NAACP calls on NFL to 'rethink its relationship with Fox'


Derrick Johnson, president and CEO of the NAACP, on Thursday requested a meeting with NFL leadership and called on the sports league to “rethink its relationship with Fox” due to what he referred to as Fox News's history of promoting “bigotry and racism.”

“For several decades, the Fox Corporation, and more specifically, Fox News has represented the worst traditions of American broadcasting,” Johnson said in a statement provided to High Plains Pundit. “The media outlet has used its news division to sow bigotry and racism, create dissension, spread misinformation, and promote conspiracy theories that ultimately led to an insurrection against the U.S. Capitol. It is safe to say, the views and opinions of Fox News are often squarely positioned against the progression of our democracy and not in the general public’s best interest.”

Johnson accused Fox of exploiting its licensing deal with the NFL through “increasingly high cable subscriber fees” that he says go toward subsidizing its news division.

“However, this is just one aspect of its inaccurate, incendiary coverage of racial injustice. Network personalities routinely attack Black Lives Matter and downplay the existence of systemic racism and police brutality,” he added. “A league where nearly 70% of the players are Black and prides itself as America’s favorite sports pastime, should not be complicit in helping to increase the profits of Fox News.”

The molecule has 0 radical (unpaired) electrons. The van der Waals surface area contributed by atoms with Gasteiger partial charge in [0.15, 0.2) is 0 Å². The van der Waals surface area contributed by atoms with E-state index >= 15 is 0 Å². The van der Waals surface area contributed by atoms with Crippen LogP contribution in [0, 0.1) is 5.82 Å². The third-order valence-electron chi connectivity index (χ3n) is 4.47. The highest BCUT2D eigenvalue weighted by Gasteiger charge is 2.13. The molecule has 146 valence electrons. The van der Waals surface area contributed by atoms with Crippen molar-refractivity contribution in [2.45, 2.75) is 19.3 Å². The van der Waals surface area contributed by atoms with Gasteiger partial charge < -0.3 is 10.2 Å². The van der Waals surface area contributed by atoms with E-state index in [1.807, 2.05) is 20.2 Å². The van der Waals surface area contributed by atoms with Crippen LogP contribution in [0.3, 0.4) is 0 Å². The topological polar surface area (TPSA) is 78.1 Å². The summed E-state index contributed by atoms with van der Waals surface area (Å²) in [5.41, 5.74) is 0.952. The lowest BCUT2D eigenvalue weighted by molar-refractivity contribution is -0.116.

It was reported last month that the NFL is seeking a 100 percent increase in TV rights payments from its network partners, including Fox, CBS, NBC and Disney. Networks currently pay about $1 billion to air NFL games.

"The NFL should immediately rethink its relationship with Fox, given all that Fox has done to harm its players and the franchise. It’s disturbing that this renewal is even on the table," Johnson said.

The NFL aired its first game exclusively on streaming last year, drawing in a crowd of 4.8 million viewers across Amazon Prime, Twitch and NFL mobile apps.

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